Monday 15 July 2013

Freeze frame

On the right hand side of this web log there is an all-sky image. It is always the latest image that was taken with KAIRA, updated every minute or so in order to always be up-to-date. Apart from being an interesting curiosity, it is useful for the researchers, as it lets us keep tabs on the data flow and notice if something stops. But it also lets us monitor the radio sky for interesting events, whether an active Sun or pesky radio-frequency interference (RFI).

However, some you may have noticed that it hasn't updated recently. It is still set at this image, taken on the evening of the 9th July 2013.

The last "regular" all-sky image... at least for a little while, while we complete the
visualisation software for the new correlator mode that we are now running.

The reason for the stop at this point has nothing to do with a failure of the system. In fact, KAIRA is still working; still observing 24-hours a day. What has happened is that we have changed our correlator mode.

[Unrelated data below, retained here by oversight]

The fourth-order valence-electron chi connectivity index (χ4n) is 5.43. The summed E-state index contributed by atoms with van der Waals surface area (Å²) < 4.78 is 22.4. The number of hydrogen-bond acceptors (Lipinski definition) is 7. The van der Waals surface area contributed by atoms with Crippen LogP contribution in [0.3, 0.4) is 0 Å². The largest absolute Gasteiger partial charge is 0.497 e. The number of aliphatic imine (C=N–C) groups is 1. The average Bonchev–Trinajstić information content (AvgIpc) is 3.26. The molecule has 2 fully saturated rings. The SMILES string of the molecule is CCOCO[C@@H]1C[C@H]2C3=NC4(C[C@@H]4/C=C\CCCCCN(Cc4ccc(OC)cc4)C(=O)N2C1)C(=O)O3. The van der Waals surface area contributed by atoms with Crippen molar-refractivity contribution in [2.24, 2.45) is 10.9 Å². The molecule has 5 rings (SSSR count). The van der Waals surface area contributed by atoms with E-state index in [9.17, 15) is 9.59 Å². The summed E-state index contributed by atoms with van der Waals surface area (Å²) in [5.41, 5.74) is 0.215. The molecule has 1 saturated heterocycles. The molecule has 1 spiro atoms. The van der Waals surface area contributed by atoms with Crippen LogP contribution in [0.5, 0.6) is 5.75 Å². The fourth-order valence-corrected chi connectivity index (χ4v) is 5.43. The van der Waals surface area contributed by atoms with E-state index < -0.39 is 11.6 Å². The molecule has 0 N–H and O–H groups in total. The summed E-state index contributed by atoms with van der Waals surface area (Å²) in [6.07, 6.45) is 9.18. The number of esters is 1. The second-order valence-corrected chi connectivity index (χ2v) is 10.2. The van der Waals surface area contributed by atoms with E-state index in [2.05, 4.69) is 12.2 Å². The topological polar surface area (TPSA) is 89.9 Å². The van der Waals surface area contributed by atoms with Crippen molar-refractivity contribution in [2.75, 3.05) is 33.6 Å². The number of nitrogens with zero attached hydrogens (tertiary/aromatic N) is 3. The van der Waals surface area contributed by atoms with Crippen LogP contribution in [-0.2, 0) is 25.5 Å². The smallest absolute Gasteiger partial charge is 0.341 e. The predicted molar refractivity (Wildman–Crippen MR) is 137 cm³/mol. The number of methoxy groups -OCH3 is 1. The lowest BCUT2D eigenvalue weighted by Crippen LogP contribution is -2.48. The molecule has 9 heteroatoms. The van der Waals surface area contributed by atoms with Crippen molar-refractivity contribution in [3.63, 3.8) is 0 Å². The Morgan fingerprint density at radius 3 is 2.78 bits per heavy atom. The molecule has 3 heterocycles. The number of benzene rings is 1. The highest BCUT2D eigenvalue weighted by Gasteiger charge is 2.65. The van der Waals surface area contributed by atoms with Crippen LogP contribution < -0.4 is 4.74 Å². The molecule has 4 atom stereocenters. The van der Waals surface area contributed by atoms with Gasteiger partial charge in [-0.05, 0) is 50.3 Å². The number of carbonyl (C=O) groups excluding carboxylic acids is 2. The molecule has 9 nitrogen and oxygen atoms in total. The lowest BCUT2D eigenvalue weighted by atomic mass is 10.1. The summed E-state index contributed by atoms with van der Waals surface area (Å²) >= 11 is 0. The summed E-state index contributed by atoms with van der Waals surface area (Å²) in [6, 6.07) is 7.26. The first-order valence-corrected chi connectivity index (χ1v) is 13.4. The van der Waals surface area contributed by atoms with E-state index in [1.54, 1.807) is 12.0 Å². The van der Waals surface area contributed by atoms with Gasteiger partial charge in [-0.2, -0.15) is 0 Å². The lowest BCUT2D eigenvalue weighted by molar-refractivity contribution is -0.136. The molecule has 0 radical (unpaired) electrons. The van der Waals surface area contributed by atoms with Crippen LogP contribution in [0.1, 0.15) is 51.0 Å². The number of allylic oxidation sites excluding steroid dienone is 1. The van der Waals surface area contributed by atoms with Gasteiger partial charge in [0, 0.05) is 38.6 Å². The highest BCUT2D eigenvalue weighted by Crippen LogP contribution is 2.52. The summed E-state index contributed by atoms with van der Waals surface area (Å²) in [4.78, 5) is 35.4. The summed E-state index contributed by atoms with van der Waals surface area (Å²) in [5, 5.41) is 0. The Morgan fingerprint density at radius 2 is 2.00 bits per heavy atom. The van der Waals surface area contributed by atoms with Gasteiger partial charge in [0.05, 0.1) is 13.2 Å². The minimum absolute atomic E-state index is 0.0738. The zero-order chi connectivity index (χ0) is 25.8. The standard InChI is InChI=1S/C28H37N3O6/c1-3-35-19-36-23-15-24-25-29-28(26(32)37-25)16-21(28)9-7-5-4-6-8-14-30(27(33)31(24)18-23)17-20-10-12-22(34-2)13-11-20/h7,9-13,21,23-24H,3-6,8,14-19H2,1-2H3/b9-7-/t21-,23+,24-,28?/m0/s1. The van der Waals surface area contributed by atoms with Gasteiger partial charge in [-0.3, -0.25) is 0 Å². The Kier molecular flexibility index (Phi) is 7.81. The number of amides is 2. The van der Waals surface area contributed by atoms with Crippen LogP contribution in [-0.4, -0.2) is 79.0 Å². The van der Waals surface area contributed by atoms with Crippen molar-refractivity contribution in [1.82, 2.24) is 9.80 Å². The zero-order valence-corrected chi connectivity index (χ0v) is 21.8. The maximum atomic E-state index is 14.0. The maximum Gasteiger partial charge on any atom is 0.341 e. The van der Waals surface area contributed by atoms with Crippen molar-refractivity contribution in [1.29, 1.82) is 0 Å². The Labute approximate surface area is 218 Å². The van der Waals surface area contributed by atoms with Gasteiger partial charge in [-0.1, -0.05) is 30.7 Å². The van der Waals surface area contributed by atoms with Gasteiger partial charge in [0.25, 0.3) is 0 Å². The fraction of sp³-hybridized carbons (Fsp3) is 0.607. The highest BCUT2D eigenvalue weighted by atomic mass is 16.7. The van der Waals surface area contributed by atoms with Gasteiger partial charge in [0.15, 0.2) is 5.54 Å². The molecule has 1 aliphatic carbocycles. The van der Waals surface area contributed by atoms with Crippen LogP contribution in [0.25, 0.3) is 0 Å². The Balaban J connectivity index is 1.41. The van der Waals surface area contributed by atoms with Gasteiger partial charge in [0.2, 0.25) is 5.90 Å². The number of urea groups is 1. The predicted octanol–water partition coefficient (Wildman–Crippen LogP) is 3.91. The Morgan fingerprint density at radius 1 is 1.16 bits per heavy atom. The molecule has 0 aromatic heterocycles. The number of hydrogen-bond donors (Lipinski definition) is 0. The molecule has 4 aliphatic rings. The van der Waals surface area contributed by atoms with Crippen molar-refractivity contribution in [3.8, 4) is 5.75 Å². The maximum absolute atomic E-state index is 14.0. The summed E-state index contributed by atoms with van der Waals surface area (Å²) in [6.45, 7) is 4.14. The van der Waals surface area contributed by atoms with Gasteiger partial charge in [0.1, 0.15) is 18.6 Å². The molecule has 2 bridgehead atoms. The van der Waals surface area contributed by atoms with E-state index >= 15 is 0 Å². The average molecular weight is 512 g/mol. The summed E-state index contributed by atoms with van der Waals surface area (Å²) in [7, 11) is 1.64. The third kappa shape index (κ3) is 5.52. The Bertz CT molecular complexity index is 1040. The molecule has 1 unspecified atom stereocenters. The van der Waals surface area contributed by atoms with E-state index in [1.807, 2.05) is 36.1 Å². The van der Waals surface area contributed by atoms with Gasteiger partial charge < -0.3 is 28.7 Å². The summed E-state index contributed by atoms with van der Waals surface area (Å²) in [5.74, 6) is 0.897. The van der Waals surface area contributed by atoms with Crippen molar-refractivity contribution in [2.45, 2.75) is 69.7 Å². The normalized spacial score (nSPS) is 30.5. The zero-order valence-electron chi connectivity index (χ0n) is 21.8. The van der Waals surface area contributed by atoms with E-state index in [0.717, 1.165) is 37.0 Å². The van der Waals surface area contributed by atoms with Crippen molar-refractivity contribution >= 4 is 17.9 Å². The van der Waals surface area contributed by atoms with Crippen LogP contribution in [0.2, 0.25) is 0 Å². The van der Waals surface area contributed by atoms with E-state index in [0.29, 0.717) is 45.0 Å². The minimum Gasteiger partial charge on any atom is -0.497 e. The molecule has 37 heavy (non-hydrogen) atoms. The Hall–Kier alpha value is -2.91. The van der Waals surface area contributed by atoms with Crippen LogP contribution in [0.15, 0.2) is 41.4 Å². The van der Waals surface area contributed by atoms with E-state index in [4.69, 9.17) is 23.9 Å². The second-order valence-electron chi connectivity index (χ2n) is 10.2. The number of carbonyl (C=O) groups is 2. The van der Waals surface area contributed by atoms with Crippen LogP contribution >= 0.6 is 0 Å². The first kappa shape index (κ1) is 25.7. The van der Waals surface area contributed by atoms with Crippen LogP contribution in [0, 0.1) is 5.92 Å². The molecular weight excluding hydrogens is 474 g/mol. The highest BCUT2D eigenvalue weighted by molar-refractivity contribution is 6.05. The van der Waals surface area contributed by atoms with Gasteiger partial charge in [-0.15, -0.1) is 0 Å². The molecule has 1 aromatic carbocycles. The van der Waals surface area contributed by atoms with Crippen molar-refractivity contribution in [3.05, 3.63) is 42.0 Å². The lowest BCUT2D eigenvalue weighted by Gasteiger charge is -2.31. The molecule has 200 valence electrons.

At KAIRA, we are always experimenting with new and interesting ways of using the LOFAR technology. From the now-popular 357 mode, through to wide bandwidth low-bit observing, we pride ourselves in the novel usage of the system to visualise and discover new things about the natural universe.

Currently, we are at it again. This time we're experimenting with a new station correlator configuration. This will allow us to carry out a different type of radio astronomy observation, and it will also be useful for our ionospheric scintillation work too. And while the data system is working fine, we haven't yet written the software to convert this new visibility data into an online image. Yes, we'll get there, but it is going to take a little while.

So, given that we switched on the new correlator mode on 09-Jul-2013 at 23:00 UTC, the above image is the most recent processed image we have.

Updates to follow soon!

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